Costs will include that of the intervention and on any changes in use of NHS services. As the intervention cost might differ between that in the trial and in routine practice, we will take two approaches, one detailing changes in CNS team total time allocations in each arm during the trial and another collecting data on views of both the CNS team and managers on the extent to which the intervention could be incorporated into standard practice (and under what circumstances such as being included in training and in guidelines). While both these costs will be reported, the latter would be more relevant in estimating budget impact if implemented in routine practice. The cost of changes in service use will be based on a customised resource use patient questionnaire at 6 weeks and 6 months.
Estimates of both cost and QALY increments will be estimated for each patient and incorporated into the planned statistical analyses described above. If a clinically relevant gain in the primary outcome is found to be statistically significant, more detailed economic modelling will be carried out, to explore uncertainty and to extend the time frame beyond that of the trial. This will build on the recent cost effectiveness modelling for similar interventions for hot flushes in breast cancer .
All relevant resource items identified will be costed using published national cost data (British National Formulary and Personal Social Services Research Unit, and NHS reference cost). Accumulated costs and QALYs per patient will be estimated by means of area under the curve. Where appropriate, we will estimate incremental cost-effectiveness ratios (ICERs). We will estimate mean values and 95% percentiles using nonparametric bootstrapping. We will produce cost-effectiveness acceptability curves (CEACs) to illustrate the uncertainty of such estimates. Major assumptions made in the costing and QALYs will be tested by means of sensitivity analyses.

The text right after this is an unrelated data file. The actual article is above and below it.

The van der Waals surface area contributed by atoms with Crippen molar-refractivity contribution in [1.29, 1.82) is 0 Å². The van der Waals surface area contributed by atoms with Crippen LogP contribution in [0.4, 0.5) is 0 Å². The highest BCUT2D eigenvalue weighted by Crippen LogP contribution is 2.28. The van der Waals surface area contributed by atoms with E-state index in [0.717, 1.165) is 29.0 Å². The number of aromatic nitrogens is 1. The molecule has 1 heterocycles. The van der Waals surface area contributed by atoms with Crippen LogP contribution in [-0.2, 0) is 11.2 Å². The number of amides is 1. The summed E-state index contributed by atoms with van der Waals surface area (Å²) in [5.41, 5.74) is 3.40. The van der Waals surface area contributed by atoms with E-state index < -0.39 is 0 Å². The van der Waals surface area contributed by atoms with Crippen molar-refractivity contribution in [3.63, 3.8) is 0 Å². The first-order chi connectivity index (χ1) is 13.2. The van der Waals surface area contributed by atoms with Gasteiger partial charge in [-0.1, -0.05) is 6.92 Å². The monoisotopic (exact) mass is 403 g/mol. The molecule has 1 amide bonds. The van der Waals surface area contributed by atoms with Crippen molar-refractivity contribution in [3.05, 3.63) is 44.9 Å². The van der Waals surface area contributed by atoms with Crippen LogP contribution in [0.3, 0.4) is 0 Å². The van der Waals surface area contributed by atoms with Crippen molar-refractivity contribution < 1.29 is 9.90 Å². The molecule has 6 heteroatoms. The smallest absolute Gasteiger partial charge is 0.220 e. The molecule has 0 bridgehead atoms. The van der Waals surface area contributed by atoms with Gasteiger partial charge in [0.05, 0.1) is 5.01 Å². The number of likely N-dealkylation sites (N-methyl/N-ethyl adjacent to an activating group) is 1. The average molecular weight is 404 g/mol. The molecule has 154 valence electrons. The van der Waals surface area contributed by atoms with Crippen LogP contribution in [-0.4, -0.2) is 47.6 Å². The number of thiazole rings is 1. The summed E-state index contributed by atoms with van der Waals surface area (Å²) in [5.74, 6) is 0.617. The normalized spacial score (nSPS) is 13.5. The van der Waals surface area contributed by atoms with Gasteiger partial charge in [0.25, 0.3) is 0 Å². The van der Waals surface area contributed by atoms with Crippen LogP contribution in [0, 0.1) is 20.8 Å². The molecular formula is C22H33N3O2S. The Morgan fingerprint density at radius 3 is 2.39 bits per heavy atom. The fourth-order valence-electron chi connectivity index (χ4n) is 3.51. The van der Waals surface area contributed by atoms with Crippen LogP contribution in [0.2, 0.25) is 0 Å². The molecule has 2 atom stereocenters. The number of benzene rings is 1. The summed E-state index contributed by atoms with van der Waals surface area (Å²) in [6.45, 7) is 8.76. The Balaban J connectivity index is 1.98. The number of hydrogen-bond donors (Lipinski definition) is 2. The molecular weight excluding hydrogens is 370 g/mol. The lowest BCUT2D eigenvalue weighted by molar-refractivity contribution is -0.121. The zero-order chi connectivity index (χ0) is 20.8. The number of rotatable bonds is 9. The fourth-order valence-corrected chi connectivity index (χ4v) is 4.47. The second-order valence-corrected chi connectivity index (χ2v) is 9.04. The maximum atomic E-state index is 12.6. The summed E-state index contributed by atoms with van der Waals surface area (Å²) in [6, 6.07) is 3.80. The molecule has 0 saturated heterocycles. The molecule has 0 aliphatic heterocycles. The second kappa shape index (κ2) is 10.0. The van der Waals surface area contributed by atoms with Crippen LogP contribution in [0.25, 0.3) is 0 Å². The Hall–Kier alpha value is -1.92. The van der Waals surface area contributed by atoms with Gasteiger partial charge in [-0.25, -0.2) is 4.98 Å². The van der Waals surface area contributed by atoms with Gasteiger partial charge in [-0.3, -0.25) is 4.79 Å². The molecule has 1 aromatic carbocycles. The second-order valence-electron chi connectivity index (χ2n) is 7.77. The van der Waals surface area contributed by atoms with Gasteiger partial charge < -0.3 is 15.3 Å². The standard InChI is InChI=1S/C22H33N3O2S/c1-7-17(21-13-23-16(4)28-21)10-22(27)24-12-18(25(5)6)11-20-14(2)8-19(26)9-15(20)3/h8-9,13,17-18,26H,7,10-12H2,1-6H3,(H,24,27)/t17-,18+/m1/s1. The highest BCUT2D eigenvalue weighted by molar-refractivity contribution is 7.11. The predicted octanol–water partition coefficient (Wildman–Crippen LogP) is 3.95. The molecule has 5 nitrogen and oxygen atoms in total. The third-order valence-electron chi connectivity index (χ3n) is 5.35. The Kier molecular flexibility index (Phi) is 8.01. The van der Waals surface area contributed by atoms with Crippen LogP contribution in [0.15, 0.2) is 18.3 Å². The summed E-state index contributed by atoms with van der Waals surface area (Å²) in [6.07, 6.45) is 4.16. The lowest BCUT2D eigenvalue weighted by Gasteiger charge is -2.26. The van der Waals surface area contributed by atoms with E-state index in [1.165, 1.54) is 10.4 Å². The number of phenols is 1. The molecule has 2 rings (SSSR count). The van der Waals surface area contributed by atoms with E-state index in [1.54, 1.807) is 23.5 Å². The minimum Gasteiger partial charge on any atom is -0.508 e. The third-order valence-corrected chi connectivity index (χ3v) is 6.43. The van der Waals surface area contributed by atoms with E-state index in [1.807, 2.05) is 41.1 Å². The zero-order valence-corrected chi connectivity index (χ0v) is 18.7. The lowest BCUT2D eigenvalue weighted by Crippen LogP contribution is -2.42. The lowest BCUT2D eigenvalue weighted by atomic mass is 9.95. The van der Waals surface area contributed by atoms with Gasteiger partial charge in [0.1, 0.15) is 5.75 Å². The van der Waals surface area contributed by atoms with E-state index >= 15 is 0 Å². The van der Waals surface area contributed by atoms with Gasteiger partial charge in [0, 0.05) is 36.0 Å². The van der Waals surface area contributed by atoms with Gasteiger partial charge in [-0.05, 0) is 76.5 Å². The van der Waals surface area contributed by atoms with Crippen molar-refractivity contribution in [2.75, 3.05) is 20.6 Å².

Qualitative analysis of process evaluation
Interviews by video conferencing software or telephone will be conducted with participants and key stakeholders from each centre at completion of the intervention, to determine acceptability and factors that might influence routine practice adoption. Interview recordings will be transcribed and identifying information will be anonymised.
A two-stage approach to analysis will take place in parallel from completion of the first interview. Initially, transcripts will be coded using inductive thematic analysis using the constant comparative method and, subsequently, map emergent themes onto the normalisation process theory (NPT) framework. This will be done to test the robustness of the NPT constructs against emergent themes and to facilitate a clear and thorough data-driven analysis. Analysis will be an iterative process between coding, emergent themes and NPT mapping and will involve interrogating the data for disconfirming evidence that does not fit inside the NPT framework, increasing the rigour and validity of the analysis process. Members of the research team will hold coding and analysis meetings to discuss coding strategy, proposed themes and NPT mapping and subsequently tested in the data. The NVivo 10 software program will be used to facilitate data storage, categorisation and retrieval.